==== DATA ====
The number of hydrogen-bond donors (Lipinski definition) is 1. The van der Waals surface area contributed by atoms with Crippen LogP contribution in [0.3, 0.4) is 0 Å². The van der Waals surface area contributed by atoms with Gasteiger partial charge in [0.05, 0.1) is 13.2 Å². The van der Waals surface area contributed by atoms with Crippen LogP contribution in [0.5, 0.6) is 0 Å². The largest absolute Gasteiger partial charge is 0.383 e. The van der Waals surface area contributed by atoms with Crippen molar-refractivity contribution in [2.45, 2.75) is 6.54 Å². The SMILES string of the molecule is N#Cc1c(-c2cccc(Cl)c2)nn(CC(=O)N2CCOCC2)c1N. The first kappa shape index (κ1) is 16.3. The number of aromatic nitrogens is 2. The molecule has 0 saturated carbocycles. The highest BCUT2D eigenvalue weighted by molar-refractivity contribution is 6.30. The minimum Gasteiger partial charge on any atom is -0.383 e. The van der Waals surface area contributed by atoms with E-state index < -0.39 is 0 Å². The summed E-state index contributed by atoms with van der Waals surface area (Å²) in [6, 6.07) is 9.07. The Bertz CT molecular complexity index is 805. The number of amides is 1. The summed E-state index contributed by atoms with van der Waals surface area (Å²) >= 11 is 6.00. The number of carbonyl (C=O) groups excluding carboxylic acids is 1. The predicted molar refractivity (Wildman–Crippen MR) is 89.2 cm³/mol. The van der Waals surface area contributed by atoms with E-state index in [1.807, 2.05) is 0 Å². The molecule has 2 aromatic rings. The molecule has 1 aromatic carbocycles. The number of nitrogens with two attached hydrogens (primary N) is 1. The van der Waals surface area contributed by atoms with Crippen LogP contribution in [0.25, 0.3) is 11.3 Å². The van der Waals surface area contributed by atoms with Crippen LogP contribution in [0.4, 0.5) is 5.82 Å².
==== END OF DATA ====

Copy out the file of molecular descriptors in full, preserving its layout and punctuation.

The number of hydrogen-bond donors (Lipinski definition) is 1. The van der Waals surface area contributed by atoms with Crippen LogP contribution in [0.3, 0.4) is 0 Å². The van der Waals surface area contributed by atoms with Gasteiger partial charge in [0.05, 0.1) is 13.2 Å². The van der Waals surface area contributed by atoms with Crippen LogP contribution in [0.5, 0.6) is 0 Å². The largest absolute Gasteiger partial charge is 0.383 e. The van der Waals surface area contributed by atoms with Crippen molar-refractivity contribution in [2.45, 2.75) is 6.54 Å². The SMILES string of the molecule is N#Cc1c(-c2cccc(Cl)c2)nn(CC(=O)N2CCOCC2)c1N. The first kappa shape index (κ1) is 16.3. The number of aromatic nitrogens is 2. The molecule has 0 saturated carbocycles. The highest BCUT2D eigenvalue weighted by molar-refractivity contribution is 6.30. The minimum Gasteiger partial charge on any atom is -0.383 e. The van der Waals surface area contributed by atoms with E-state index < -0.39 is 0 Å². The summed E-state index contributed by atoms with van der Waals surface area (Å²) in [6, 6.07) is 9.07. The Bertz CT molecular complexity index is 805. The number of amides is 1. The summed E-state index contributed by atoms with van der Waals surface area (Å²) >= 11 is 6.00. The number of carbonyl (C=O) groups excluding carboxylic acids is 1. The predicted molar refractivity (Wildman–Crippen MR) is 89.2 cm³/mol. The van der Waals surface area contributed by atoms with E-state index in [1.807, 2.05) is 0 Å². The molecule has 2 aromatic rings. The molecule has 1 aromatic carbocycles. The number of nitrogens with two attached hydrogens (primary N) is 1. The van der Waals surface area contributed by atoms with Crippen LogP contribution in [0.25, 0.3) is 11.3 Å². The van der Waals surface area contributed by atoms with Crippen LogP contribution in [0.4, 0.5) is 5.82 Å².